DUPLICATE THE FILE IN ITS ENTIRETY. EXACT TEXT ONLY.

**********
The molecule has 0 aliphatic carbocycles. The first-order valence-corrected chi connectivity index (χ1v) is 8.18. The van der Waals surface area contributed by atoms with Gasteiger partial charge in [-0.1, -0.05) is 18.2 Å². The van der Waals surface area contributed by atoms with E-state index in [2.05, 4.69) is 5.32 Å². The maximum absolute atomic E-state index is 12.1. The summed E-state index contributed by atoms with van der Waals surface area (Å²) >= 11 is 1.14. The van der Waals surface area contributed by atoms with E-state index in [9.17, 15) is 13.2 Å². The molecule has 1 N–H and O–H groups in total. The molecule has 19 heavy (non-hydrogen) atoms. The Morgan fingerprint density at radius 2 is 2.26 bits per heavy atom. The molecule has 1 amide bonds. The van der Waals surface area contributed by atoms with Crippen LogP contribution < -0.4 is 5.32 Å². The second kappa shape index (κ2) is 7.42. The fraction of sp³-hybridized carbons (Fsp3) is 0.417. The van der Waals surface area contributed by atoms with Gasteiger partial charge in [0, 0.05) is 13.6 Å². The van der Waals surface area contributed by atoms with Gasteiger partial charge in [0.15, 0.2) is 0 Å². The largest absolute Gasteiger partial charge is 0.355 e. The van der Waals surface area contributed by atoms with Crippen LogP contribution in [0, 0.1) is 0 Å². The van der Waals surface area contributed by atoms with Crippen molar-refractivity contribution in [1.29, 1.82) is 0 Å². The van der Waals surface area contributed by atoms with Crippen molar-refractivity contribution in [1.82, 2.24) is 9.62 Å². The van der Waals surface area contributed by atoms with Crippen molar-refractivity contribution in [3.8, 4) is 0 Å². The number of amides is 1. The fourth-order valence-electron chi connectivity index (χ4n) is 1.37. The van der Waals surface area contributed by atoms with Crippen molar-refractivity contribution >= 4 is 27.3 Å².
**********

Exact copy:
The molecule has 0 aliphatic carbocycles. The first-order valence-corrected chi connectivity index (χ1v) is 8.18. The van der Waals surface area contributed by atoms with Gasteiger partial charge in [-0.1, -0.05) is 18.2 Å². The van der Waals surface area contributed by atoms with E-state index in [2.05, 4.69) is 5.32 Å². The maximum absolute atomic E-state index is 12.1. The summed E-state index contributed by atoms with van der Waals surface area (Å²) >= 11 is 1.14. The van der Waals surface area contributed by atoms with E-state index in [9.17, 15) is 13.2 Å². The molecule has 1 N–H and O–H groups in total. The molecule has 19 heavy (non-hydrogen) atoms. The Morgan fingerprint density at radius 2 is 2.26 bits per heavy atom. The molecule has 1 amide bonds. The van der Waals surface area contributed by atoms with Crippen LogP contribution < -0.4 is 5.32 Å². The second kappa shape index (κ2) is 7.42. The fraction of sp³-hybridized carbons (Fsp3) is 0.417. The van der Waals surface area contributed by atoms with Gasteiger partial charge in [0, 0.05) is 13.6 Å². The van der Waals surface area contributed by atoms with Gasteiger partial charge in [0.15, 0.2) is 0 Å². The largest absolute Gasteiger partial charge is 0.355 e. The van der Waals surface area contributed by atoms with Crippen LogP contribution in [0, 0.1) is 0 Å². The van der Waals surface area contributed by atoms with Crippen molar-refractivity contribution in [1.29, 1.82) is 0 Å². The van der Waals surface area contributed by atoms with Crippen molar-refractivity contribution in [1.82, 2.24) is 9.62 Å². The van der Waals surface area contributed by atoms with Crippen molar-refractivity contribution in [3.8, 4) is 0 Å². The number of amides is 1. The fourth-order valence-electron chi connectivity index (χ4n) is 1.37. The van der Waals surface area contributed by atoms with Crippen molar-refractivity contribution >= 4 is 27.3 Å².